'Hebron' signed, dated and inscribed 'Hebron March 18th 1839/ David Roberts RA' (lower right) pencil and watercolour heightened with bodycolour 32 x 49cm (12 5/8 x 19 5/16in).
PROVENANCE: [Probably] Francis Egerton, 1st Earl of Ellesmere (1800-1857) His sale, Christie's, London, 2 April 1870, lot 54 Purchased from the above by Agnew's, London Purchased from the above by S. Lord John Hopkinson, Lord Mayor of Manchester 1882-1883 his son, Edward Hopkinson (1859-1922), electrical engineer and M.P. his daughter, Lady Chorley (née Katherine Hopkinson) (d.1985), author of Armies and the Art of Revolution and Manchester Made Them her daughter, the Hon. Gillian Theodora Marianne Goodwin (née Chorley) (d.2000) Thence by direct descent to the current owner
ENGRAVED: Louis Haghe, lithograph, for David Roberts, The Holy Land, Syria, Idumea, Arabia, Egypt and Nubia, published by F.G. Moon, 20 Threadneedle St. London, Jan 2, 1843, (vol.II, pl.55)
David Roberts, already a respected topographical artist, left London on 21st August 1838 and reached Alexandria on 24th September. His purpose was to travel the Near East, making drawings of the great sites of historical and religious interest. Roberts spent three months sailing up the Nile from Cairo as far as Nubia and Abu Simbel. Back in Cairo in January 1839, Roberts made the acquaintance of Mr J. Pell, and agreed to travel with him to Syria via Suez and Mount Sinai. They and a fellow Scot, John Kinnear, along with their servants, departed on 7 February.
After pausing a few days at St. Catherine's Monastery in Sinai, the party moved along the Gulf of Aqaba. At Aqaba they dined with the local sheikh, with whom they negotiated safe passage to Hebron via Petra and Mount Hor. Enduring sandstorms, bandits, illness, and physical hardships along the way, the group arrived in the village of Hebron, where they stayed with the only Christian family from 16-18 March 1839:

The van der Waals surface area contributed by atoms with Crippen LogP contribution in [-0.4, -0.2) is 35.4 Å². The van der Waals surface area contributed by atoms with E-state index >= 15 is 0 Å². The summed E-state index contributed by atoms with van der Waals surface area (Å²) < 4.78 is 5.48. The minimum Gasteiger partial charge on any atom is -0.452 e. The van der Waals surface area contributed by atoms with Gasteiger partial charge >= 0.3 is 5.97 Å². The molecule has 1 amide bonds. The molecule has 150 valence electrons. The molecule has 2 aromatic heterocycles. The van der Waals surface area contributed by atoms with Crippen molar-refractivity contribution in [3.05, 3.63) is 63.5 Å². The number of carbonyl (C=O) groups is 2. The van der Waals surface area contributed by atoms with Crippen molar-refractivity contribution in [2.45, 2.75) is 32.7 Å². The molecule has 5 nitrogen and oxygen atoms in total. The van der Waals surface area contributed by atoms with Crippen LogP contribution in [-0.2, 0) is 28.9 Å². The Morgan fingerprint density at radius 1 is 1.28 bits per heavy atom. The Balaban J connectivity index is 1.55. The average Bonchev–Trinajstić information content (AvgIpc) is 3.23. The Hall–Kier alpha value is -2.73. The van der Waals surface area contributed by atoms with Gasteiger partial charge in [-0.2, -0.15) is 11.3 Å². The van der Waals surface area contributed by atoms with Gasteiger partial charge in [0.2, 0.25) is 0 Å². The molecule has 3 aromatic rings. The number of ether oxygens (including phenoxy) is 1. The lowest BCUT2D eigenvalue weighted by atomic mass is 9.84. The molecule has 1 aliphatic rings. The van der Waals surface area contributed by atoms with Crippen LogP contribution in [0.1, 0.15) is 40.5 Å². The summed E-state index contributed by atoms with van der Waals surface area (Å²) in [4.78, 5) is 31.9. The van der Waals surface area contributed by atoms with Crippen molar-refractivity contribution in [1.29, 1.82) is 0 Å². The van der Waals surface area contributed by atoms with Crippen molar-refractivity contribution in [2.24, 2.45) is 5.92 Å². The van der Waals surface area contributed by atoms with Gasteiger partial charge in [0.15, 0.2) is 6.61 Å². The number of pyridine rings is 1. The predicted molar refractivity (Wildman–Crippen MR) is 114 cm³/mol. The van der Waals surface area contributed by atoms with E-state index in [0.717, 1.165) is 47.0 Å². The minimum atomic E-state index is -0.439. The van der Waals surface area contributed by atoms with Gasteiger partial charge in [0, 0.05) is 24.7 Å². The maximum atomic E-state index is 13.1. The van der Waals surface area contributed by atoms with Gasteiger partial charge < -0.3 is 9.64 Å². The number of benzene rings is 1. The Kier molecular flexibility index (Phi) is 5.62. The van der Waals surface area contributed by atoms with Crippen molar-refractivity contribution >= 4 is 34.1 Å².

"On turning round the side of a hill, Hebron first bursts upon you. The situation is beautiful, and the houses, gleaming brightly in the noonday sun, reminded me of England...I made two coloured sketches of the town" (the artist's journal, as quoted in Ballantine, 1866, p.124).
Having learnt that Jerusalem was quarantined for plague, they made a detour via Beth Gebrin, the ancient Eleutheropolis, Gaza, Askelon, Ashdod, Jaffa, and Lod. They entered Jerusalem on Good Friday; the quarantine was removed that morning, and they were just in time for Easter celebrations. Accommodation was hard to come by, but luckily they met Elias, with whom they had stayed in Hebron, and he was able to find them lodgings. Continuing on through Galilee, Roberts stopped in Nazareth, Cana, and Acre, before reaching Baalbek in the Lebanon. By now ill, Roberts pressed on to Beirut. From there he began the long journey home, arriving in London in July of 1839.
Roberts's intent was to produce lithographs, based on his sketches, for sale to the public. Both his former publishers, Messrs. Finden, and John Murray, turned him down before Francis Graham Moon agreed to the project. Roberts produced a series of finished watercolours, including the present lot, which he had worked up from sketches made during his tour. The two sketches made at Hebron were among the contents of Roberts's studio sale at Christie's, 13-19 May 1865, lots 327 and 330, sold to the dealers Vokins and Agnew's respectively. Belgian engraver Louis Haghe produced a total of 248 lithographs based on this later series of watercolours, which were published monthly in sets of six, to form two series; The Holy Land (1842-5) and Egypt and Nubia (1846-9). These were a commercial success, and in 1855-6, Day & Son published the entire series of The Holy Land, Syria, Idumea, Arabia, Egypt and Nubia together in six volumes.
We are grateful to Briony Llewellyn for her assistance in cataloguing this lot.
BIBLIOGRAPHY: David Ballantine, Life of David Roberts RA, 1866 Helen Guiterman and Briony Llewellyn, David Roberts, Exhibition Catalogue, Barbican Art Gallery, 1986